I’ve been living in New York City almost ten years. I spent my first four years living in Queens, in a not-popular or well known neighborhood unless you’re a Queens native. I’ve spent my next near six living in the Upper East Side, and now on the border of Hell’s Kitchen and the Upper West Side. I’ve visited all five boroughs repeatedly, but somehow, I’ve never quite made it up to Westchester County. As far as I am concerned, anything north of the Bronx is “upstate.” I never really. had a reason to go to Westchester County. It’s not like I have friends who have parents who have invited me to their homes. So it wasn’t until today that I finally made it there for a customer visit in White Plains, which is about a 45-minute car ride from the Upper West Side, or 1.5 hours in traffic.
I had a customer meeting up there, which ended with a visit to my customer’s manager’s office. He’s the chief digital officer of this organization. We made some small talk, and I quickly realized he was a born and bred Westchester County boy who had pretty much never lived outside of this area before. He was shocked to hear that I’d never set foot in Westchester all this time.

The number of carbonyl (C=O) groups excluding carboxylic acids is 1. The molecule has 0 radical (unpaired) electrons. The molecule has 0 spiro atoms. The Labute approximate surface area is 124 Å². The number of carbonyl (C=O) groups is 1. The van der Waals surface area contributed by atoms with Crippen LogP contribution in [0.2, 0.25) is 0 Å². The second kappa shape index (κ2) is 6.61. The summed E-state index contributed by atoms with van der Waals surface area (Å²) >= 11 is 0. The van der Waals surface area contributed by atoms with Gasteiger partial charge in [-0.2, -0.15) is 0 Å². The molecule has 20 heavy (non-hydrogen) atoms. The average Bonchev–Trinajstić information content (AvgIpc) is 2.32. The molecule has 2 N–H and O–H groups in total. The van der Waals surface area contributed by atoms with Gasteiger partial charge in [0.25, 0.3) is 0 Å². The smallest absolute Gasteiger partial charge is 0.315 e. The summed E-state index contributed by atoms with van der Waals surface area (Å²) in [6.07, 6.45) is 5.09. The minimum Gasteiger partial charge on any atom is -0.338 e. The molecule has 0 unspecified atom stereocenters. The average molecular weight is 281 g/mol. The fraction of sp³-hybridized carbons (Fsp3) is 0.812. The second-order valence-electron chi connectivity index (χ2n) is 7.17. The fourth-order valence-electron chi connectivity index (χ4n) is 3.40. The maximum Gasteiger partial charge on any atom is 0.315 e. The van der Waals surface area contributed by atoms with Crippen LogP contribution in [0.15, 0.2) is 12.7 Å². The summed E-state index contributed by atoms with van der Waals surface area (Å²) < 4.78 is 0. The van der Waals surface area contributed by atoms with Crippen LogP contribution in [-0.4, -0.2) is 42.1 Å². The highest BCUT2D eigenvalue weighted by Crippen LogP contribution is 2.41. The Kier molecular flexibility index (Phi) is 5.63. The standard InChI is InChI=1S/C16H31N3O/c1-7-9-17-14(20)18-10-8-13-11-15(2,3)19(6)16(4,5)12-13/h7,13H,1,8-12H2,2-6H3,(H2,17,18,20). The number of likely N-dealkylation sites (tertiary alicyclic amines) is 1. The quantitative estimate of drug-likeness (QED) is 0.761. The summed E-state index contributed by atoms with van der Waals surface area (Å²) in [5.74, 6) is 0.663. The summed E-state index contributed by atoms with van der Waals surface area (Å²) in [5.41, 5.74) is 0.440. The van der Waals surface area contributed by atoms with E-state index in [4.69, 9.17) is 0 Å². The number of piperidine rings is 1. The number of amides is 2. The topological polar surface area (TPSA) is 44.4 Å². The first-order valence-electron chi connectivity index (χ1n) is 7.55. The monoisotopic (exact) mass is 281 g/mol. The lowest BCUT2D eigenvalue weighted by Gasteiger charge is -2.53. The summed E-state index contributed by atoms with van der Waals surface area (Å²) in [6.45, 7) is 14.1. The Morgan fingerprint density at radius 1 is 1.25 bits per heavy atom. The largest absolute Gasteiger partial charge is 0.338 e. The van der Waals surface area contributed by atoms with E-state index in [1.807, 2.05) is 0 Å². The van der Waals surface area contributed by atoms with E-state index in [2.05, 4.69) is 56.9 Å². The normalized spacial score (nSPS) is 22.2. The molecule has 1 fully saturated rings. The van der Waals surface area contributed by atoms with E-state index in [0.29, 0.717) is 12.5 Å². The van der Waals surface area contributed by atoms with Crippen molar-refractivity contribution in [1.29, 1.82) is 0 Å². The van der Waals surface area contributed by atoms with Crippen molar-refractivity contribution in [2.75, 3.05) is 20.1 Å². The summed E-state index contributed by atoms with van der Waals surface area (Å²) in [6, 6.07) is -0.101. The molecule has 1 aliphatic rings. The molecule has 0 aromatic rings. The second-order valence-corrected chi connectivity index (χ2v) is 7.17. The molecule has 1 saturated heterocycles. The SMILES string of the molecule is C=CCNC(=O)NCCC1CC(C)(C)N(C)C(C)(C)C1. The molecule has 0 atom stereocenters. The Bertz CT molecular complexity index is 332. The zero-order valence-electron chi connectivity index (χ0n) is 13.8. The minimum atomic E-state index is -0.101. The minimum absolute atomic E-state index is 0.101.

“You’ve never been here… even once?” he said this repeatedly to me.
This reminded me of Trevor Noah’s comedy clip, during which he gets annoyed and makes fun of his friend for giving him such a hard time when he first moved to the U.S., and his friend just cannot fathom that he’d never had a single taco in his entire life. “How is it possible for you to have a completely different life experience than I do?” He half-joked.
There’s nothing really in Westchester County that would draw me up there. And in my short time there, I realized why: I was the only person of color everywhere I went. It was as though I was the diversity up there for my visit. And that didn’t sit well with me.